During the late 1970s and early 1980s, New York City’s subway system was one of the most dangerous places a person could be.

Lucky for those of us who never had the chance to see it, Swiss photographer Willy Spiller was there, and the dark and atmospheric series of photos he took has now come to be known as Hell On Wheels.

These photographs are a joyous and soulful trip in the bygone era of the New York subway system. The photographer Willy Spiller, living in New York at the time, documented his underground travels with the curiosity of a foreigner, fascinated by the rush and the madness of its time.

It’s the period of the first rap music, graffiti, The Warriors in the cinema, Guardian Angels on the trains, and Ed Koch in charge of a broke and crime-riddled city.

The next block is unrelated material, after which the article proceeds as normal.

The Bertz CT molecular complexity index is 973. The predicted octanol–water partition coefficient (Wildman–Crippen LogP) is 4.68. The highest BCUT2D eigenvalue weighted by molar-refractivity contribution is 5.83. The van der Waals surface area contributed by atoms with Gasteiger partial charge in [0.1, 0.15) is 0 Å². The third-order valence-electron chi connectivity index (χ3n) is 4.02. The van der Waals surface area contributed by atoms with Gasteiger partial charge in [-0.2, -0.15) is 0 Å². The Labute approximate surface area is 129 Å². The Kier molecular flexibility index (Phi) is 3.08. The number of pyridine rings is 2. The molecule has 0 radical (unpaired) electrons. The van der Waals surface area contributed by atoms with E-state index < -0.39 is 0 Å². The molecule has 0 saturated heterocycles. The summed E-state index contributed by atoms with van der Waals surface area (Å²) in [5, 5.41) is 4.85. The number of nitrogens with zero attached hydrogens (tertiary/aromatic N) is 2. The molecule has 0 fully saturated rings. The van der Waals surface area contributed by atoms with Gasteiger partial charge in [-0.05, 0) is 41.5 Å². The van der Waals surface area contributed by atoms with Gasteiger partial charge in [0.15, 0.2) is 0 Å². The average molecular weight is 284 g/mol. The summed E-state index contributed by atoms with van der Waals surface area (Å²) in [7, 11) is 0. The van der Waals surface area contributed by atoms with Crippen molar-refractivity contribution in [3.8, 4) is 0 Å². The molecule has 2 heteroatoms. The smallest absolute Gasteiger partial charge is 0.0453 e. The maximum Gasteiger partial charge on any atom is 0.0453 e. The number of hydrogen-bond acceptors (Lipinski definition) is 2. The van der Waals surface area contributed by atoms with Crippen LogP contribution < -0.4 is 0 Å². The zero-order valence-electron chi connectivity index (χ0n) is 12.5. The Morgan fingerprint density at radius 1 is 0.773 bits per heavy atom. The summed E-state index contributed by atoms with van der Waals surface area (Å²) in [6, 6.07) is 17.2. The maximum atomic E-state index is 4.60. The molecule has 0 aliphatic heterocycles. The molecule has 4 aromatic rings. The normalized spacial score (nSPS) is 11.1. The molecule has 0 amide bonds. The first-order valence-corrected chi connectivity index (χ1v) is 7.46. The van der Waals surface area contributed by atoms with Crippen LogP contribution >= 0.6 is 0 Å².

Willy Spiller’s images are as much a visual document of this incomparable realm as they are a syncopated, colorful poem to the city of New York and its people.

Unfortunately, Willy Spiller also witnessed a spike in crime, a large portion of which took place in the city’s underground quarters.

The rate of violent incidents in the New York subway was so high by 1980 that the NYPD had over 2,300 police officers patrolling the system at all times. Spiller took his chances and documented what he saw.

Though the photos were first released in 1984, Hell On Wheels had its glory restored in 2016. Sturm & Drang publishers put Spiller’s work to print in a limited edition series of hardcover, vivid color coffee table books.

“These images hardly tell a story of crime and danger,” Dr. Tobia Bezzola writes in the book’s chilling forward. “Willy Spiller doesn’t discover darkness in the underground but rather an idiosyncratic, vivid realm of its own.”

(Photo credit: Willy Spiller / Wikimedia Commons).